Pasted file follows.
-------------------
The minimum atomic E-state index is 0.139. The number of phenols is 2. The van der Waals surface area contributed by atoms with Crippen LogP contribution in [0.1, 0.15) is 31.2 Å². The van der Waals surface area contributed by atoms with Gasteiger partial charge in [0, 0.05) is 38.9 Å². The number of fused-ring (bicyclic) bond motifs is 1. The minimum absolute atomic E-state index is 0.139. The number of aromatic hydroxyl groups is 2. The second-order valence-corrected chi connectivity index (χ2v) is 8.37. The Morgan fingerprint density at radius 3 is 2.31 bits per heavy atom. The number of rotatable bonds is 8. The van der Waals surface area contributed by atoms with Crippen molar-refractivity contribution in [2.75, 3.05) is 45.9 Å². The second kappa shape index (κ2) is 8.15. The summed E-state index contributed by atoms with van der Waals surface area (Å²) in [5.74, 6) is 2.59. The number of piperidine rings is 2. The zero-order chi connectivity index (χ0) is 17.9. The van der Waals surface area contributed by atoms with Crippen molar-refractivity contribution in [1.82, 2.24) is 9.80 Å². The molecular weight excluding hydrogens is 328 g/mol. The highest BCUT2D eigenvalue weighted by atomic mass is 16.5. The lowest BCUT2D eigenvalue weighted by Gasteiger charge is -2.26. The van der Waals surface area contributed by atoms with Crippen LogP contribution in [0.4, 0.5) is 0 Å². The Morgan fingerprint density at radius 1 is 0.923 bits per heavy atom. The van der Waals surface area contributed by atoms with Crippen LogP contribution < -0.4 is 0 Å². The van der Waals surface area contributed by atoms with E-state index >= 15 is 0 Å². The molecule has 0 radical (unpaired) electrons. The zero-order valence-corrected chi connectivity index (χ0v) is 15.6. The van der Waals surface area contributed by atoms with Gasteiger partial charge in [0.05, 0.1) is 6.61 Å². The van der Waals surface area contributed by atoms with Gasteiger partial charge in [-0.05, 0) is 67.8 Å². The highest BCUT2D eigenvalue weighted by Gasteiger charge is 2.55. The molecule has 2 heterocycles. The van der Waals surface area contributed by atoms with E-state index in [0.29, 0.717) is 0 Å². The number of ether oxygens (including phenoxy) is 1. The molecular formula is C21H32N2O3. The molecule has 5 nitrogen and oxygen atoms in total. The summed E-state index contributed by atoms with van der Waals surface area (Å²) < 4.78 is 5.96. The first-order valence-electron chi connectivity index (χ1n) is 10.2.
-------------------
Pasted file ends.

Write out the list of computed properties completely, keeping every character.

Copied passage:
The minimum atomic E-state index is 0.139. The number of phenols is 2. The van der Waals surface area contributed by atoms with Crippen LogP contribution in [0.1, 0.15) is 31.2 Å². The van der Waals surface area contributed by atoms with Gasteiger partial charge in [0, 0.05) is 38.9 Å². The number of fused-ring (bicyclic) bond motifs is 1. The minimum absolute atomic E-state index is 0.139. The number of aromatic hydroxyl groups is 2. The second-order valence-corrected chi connectivity index (χ2v) is 8.37. The Morgan fingerprint density at radius 3 is 2.31 bits per heavy atom. The number of rotatable bonds is 8. The van der Waals surface area contributed by atoms with Crippen molar-refractivity contribution in [2.75, 3.05) is 45.9 Å². The second kappa shape index (κ2) is 8.15. The summed E-state index contributed by atoms with van der Waals surface area (Å²) in [5.74, 6) is 2.59. The number of piperidine rings is 2. The zero-order chi connectivity index (χ0) is 17.9. The van der Waals surface area contributed by atoms with Crippen molar-refractivity contribution in [1.82, 2.24) is 9.80 Å². The molecular weight excluding hydrogens is 328 g/mol. The highest BCUT2D eigenvalue weighted by atomic mass is 16.5. The lowest BCUT2D eigenvalue weighted by Gasteiger charge is -2.26. The van der Waals surface area contributed by atoms with Crippen LogP contribution in [0.4, 0.5) is 0 Å². The Morgan fingerprint density at radius 1 is 0.923 bits per heavy atom. The van der Waals surface area contributed by atoms with Crippen LogP contribution < -0.4 is 0 Å². The van der Waals surface area contributed by atoms with E-state index >= 15 is 0 Å². The molecule has 0 radical (unpaired) electrons. The zero-order valence-corrected chi connectivity index (χ0v) is 15.6. The van der Waals surface area contributed by atoms with Gasteiger partial charge in [0.05, 0.1) is 6.61 Å². The van der Waals surface area contributed by atoms with Gasteiger partial charge in [-0.05, 0) is 67.8 Å². The highest BCUT2D eigenvalue weighted by Gasteiger charge is 2.55. The molecule has 2 heterocycles. The van der Waals surface area contributed by atoms with E-state index in [0.29, 0.717) is 0 Å². The number of ether oxygens (including phenoxy) is 1. The molecular formula is C21H32N2O3. The molecule has 5 nitrogen and oxygen atoms in total. The summed E-state index contributed by atoms with van der Waals surface area (Å²) < 4.78 is 5.96. The first-order valence-electron chi connectivity index (χ1n) is 10.2.